In the absence of any interesting threads on which to post an overtly inappropriate, yet hilarious, picture, I was just pondering this phenomenon over lunch. Code switching, unless you're unfamiliar with the term, is the use in conversation of more than one language, mostly for single words, but can often be for short phrases. I'm not talking about using "deja vu" or "Doppelgänger", but rather saying to your friends "We'll meet at the Bahnhof" (or the "gare", depending which town); "What did you have for your quatre heures?"; "Mummy, my friend had a punition from the teacher". Does anyone else find themselves doing it?
My girls started doing it when they were younger, more out of necessity (not knowing the correct word in English/French), but I find myself dropping into it without thinking twice about it.
It also happens a lot at work, my colleague is French, we speak English to each other, but German or English to our other Kollegen (), so words get bandied about like nobody's business.
Just curious if this happens to anyone else (and it's lunchtime and I'm bored).
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Last edited by PaddyG; 19.01.2011 at 13:24. Reason: raging against the machine
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  #32  
Old 19.01.2011, 18:41
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Re: Tips for not mixing languages and speaking gobbledy gook

French is my MT, but having lived most of my adult life in UK, I am fully bilingual. I use both English and French all the time- and just don't even notice anymore- Like driving on left or right- you just automatically do what makes sense at the time. Might watch TV in English and write, talk or read in French at the same time, and then switch. As a teacher in the UK, I often had students making the most ridiculous excuses for not doing their homework, and my reaction would be 'my foot' whilst pointing to my eye. After years of this, one of my Tutor group asked 'why do you pint to your eye when you say my foot'. I was really surprised - but then realised I'd kept the 'normal' French gesture when saying 'mon oeil' but had naturally translated into the English expression.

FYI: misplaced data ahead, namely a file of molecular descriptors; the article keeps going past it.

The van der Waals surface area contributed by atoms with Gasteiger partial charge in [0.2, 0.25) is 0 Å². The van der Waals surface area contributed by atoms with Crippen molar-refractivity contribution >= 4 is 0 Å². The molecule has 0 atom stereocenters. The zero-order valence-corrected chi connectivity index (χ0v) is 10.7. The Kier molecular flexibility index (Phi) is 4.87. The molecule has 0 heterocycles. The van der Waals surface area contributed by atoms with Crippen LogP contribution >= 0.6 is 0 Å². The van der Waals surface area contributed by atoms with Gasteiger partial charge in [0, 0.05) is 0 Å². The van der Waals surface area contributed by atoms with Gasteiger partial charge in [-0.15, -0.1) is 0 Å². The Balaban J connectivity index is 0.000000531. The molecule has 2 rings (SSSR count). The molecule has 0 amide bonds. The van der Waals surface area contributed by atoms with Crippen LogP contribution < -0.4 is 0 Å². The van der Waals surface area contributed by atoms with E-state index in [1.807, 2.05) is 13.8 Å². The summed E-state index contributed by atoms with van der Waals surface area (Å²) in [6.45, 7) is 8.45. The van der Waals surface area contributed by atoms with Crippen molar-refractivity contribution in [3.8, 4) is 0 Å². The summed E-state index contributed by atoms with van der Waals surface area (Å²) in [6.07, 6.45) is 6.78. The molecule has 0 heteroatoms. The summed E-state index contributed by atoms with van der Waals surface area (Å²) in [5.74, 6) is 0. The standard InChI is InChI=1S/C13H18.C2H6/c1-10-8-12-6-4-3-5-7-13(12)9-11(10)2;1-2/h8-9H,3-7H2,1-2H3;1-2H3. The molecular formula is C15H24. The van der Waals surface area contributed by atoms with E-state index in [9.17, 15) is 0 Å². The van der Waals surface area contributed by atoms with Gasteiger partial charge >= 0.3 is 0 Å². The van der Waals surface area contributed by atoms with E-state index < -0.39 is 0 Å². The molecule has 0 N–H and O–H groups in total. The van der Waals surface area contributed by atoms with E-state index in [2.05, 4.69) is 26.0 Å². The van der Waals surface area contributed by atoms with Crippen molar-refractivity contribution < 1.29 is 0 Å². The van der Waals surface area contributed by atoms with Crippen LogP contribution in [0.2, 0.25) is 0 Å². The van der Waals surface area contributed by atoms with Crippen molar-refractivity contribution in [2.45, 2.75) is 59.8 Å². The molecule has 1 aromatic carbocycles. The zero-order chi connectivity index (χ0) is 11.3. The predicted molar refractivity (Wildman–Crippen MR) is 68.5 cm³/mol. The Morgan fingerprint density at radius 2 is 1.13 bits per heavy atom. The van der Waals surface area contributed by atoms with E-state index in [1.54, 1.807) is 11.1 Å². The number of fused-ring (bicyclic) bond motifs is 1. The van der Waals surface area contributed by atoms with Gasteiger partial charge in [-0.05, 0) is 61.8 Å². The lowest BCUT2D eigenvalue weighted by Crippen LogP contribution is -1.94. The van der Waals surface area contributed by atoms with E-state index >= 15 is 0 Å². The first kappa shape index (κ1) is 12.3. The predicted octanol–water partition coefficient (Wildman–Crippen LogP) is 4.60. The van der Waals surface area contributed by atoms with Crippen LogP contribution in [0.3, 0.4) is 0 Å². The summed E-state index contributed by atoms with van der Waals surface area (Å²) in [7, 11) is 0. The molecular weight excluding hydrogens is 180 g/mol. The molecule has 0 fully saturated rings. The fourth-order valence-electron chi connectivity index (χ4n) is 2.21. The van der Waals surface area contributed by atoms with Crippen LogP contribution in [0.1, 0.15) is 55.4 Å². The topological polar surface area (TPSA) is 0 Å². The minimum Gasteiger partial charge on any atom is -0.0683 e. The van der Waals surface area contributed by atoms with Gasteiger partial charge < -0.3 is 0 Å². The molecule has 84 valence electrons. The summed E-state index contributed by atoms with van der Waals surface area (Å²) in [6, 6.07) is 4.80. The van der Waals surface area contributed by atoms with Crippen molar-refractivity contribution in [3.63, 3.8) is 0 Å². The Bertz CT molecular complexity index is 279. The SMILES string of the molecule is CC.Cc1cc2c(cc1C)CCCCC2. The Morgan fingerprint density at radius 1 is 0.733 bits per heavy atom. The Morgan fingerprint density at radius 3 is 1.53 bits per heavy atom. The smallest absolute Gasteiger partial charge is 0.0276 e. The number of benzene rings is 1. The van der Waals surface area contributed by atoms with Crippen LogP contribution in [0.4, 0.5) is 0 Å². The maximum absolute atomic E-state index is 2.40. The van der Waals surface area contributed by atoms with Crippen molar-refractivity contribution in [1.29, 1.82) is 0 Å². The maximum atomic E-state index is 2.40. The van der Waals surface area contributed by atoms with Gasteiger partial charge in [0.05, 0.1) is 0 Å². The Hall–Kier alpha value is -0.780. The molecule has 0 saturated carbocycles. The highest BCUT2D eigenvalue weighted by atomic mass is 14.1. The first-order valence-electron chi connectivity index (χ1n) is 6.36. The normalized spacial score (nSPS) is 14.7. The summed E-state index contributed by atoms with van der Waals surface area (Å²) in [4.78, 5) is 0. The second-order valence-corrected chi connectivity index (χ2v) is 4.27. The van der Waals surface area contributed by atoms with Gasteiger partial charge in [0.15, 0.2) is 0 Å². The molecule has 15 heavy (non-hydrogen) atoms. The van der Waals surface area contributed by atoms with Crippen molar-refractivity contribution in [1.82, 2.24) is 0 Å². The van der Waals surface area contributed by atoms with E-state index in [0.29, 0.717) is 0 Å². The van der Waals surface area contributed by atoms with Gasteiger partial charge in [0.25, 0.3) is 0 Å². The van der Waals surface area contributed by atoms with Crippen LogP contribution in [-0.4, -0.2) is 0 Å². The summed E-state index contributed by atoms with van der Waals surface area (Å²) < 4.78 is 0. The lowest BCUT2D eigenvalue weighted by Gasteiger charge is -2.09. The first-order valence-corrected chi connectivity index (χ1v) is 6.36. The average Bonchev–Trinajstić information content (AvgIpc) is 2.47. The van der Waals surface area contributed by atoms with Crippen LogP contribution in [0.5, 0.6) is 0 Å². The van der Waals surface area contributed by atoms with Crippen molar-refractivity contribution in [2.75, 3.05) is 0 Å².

Having met an English lady who live near us in CH, who had never acquired a good command of French, despite living here most of her life - and yet, had lost her good command of English, as she rarely used it- we are determined to continue to use English daily in all 4 skills (speaking, writing, listening and reading).

I've got a Degree in German and did speak it fluently, especially during my teaching exchange in Berlin. It is just not up to speed at the mo, but wouldn't take long. My priority now is to improve my Italian- I was preparing for A Level in the UK, when we moved to CH. I just love Italian.

Learning languages is one of those things that can really help fight dementia and Alzheimers. However, my mil who was bilingual English/Afrikaans- returned totally to Afrikaans as she developed Alzheimers (which was a bit of a shame as none of the staff understood her and it made her very angry. Poor thing).

Last edited by Odile; 19.01.2011 at 20:25. Reason: +info